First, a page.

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New Hyundai Tucson blazes a techno-trail

The new Tucson is set to be a SUV superstar in 2021

The new Tucson - a standout SUV

The new Tucson - a standout SUV

A NEW Hyundai Tucson SUV is being released, and it comes packed with innovative features inside and out.

Sharp styling, plenty of technology and a wide range of engine choices set the newcomer apart in the burgeoning sports utility vehicle world.

It’s priced from £28,495 – quite a step up from the previous model – but is hugely impressive on all fronts, with standout design and engineering.

From its bold grille design, which incorporates ‘hidden’ daytime running lights in the sides, to a high-tech interior aimed at making life easier for the driver, the new Tucson sets a high standard in the medium-sized SUV market.

As the fourth generation of Hyundai’s top-selling model, with more than seven million sold since its first arrival in the UK in 2004, the new Tucson arrived with high expectations.

Well, the new model doesn’t just meet those expectations, it shatters them, putting the Korean brand at the top of the mid-sized SUV market, ahead of the likes of Honda’s CR-V, Toyota’s RAV4 and the Volkswagen Tiguan.

Bigger all round, the new Tucson is almost an inch longer than its predecessor, and comes with a spacious interior and a much bigger boot of 620 litres – a full two suitcases more than before. The hybrid version does have a slightly smaller boot to accommodate its electronics, but the difference between the two is minimal.

Maximum cargo space is of van-like proportions at 1,799 litres and, with the top-range Ultimate model we sampled, that was hidden behind a powered tailgate.

The car we tried was a full hybrid, and came with a 1.6-litre turbo petrol engine combined with an electric motor.

Together they develop a healthy 230ps and that gives the car a 0-62 mph acceleration time of eight seconds – the quickest of all versions in the range – and a respectable top speed of 120mph.

On the economy front, it's rated officially at 49.6mpg with emissions of 131g/km.

However, we managed to exceed that in everyday driving, seeing an average of 52.3 mpg on the onboard computer, although after a long stint of motorway work, that dropped to an overall average of 42 mpg.

For a car that tips the scales at almost 1.7 tonnes, that's very impressive, and shows Hyundai’s commitment to the new wave of green motoring.

The hybrid has a six-speed automatic transmission, with gears primarily selected via push buttons on the centre console, backed up with paddle shifters on the steering wheel for manual selection if required.

The hybrid has a slightly smaller boot than the regular model to accommodate its electronics, but the difference between the two is minimal.

It’s four-wheel-drive, with specific modes for snow, mud and sand, yet remains nicely agile as SUVs go.

And despite its size, it’s still easy to manoeuvre, with an HD camera system designed to assist with smooth parking - a feature Hyundai has strongly invested in.

Rear view camera screens appear in the instrument panel when you start reversing, giving you a clear view of what’s behind, and making reverse parking a breeze. When indicating to help avoid collisions, and replace either the speedometer or rev counter with a display of what is behind the vehicle as soon as the signal is activated.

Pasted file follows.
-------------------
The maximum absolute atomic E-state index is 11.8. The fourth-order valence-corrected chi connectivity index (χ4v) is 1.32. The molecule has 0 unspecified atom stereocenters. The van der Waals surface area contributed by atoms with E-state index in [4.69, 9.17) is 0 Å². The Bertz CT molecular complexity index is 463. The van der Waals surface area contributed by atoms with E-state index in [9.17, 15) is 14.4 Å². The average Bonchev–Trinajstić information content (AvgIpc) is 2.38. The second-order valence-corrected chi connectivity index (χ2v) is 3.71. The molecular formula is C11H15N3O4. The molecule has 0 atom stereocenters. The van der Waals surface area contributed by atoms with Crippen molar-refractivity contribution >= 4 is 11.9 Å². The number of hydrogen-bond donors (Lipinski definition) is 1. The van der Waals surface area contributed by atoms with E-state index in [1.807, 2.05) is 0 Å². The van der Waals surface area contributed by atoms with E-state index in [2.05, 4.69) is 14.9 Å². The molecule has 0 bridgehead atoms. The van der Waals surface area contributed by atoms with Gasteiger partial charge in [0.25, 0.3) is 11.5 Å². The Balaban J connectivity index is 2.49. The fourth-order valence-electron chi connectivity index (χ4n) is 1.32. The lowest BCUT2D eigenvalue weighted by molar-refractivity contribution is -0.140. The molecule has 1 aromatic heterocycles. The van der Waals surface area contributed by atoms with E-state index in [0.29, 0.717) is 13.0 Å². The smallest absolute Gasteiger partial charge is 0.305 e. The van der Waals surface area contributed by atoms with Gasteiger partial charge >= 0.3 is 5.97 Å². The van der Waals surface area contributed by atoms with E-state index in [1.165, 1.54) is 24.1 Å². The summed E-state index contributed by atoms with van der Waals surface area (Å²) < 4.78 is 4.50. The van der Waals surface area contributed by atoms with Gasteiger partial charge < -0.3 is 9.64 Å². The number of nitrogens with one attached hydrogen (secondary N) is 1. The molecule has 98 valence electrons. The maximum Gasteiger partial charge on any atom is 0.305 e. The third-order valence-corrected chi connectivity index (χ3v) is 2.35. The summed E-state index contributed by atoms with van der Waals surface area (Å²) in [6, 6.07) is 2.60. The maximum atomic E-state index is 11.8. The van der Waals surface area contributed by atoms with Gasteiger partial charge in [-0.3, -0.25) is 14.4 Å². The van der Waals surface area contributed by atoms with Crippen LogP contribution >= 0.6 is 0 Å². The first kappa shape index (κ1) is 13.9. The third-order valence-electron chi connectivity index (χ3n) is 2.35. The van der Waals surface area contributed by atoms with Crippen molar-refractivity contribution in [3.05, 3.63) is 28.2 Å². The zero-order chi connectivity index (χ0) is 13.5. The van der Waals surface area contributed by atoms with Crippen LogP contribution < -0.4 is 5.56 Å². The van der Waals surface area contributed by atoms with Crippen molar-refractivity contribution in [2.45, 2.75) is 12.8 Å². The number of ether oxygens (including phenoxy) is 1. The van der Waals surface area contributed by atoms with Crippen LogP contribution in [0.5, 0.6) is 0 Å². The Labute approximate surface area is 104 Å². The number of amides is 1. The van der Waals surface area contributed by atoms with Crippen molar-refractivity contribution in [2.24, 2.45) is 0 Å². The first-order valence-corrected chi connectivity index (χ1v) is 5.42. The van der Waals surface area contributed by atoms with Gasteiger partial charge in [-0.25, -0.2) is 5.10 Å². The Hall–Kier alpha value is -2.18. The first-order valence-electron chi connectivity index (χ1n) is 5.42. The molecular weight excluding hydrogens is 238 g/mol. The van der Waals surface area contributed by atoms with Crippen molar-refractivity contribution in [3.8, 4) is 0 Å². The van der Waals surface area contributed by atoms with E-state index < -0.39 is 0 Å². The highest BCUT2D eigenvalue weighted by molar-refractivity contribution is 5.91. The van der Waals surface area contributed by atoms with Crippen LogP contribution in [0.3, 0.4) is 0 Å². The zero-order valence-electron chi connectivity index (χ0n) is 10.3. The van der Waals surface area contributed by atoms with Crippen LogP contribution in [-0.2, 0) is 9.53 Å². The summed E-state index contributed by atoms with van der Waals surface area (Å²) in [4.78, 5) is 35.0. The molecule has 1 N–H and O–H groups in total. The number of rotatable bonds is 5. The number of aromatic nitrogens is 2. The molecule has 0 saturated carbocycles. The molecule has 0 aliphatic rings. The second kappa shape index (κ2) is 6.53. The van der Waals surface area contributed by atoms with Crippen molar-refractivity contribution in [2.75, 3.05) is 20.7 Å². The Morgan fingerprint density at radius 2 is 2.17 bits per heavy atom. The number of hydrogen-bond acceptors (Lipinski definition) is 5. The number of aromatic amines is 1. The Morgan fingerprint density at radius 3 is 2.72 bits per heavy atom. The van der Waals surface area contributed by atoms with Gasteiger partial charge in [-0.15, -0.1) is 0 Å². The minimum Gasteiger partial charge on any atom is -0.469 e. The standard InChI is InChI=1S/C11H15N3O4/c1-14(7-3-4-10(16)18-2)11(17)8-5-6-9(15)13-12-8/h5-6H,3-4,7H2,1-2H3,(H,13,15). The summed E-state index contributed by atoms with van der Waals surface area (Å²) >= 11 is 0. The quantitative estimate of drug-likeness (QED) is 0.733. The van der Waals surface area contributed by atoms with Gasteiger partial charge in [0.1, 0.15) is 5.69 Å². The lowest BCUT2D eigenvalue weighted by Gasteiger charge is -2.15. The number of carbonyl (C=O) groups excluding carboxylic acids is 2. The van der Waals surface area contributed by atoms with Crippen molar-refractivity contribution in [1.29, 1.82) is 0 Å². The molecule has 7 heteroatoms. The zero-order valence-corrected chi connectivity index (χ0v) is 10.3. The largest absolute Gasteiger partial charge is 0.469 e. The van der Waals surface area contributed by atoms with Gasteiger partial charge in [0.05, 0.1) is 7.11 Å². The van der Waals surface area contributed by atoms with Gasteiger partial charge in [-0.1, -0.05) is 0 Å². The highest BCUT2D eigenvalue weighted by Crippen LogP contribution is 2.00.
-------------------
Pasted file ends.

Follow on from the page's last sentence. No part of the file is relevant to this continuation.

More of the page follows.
Information about the speed and revs are shown as small digital readouts while the system is in action, and it’s a brilliant feature for improving driver safety.

The interior is a class act, incorporating a 10.25-inch central touchscreen in the middle of the dash above touch- operated controls for the ventilation – another a first on a Hyundai.

Speaking of ventilation, the Tucson has what Hyundai calls a Multi-Air Mode system, which uses a combination of direct and indirect air vents for the air conditioning and heating to create a more pleasant in-car environment with a gentle air flow – and it works for both the front and rear.

The digital instrument panel can be configured in a number of ways depending on driver preference, while the navigation and infotainment system uses the latest version of Hyundai’s Bluelink connectivity set up. This system delivers a plethora of information and features, including remote vehicle locking, a smartphone link for last-mile navigation when out of the vehicle, and checking fuel levels.

Wireless phone charging is another neat feature, while other new safety equipment includes alerts when passengers exit the vehicle, and a sensor that detects when the car ahead has moved off when in traffic.

They are all hugely relevant and useful systems on today’s ever congested highways, and reinforce Hyundai’s mission to make full use of technology as an aid rather than purely as a gimmick.

The hybrid we sampled was priced from £37,695, and while that makes it the most expensive of the new Tucson range, it’ is still very competitive in for the SUV market.

The new Tucson is a step-change model for Hyundai and with its blend of practicality, roominess, refinement –- as well as eco-friendly performance –- it’s a force to be reckoned with among the current crop of SUVs.

About the Author

Chris Russon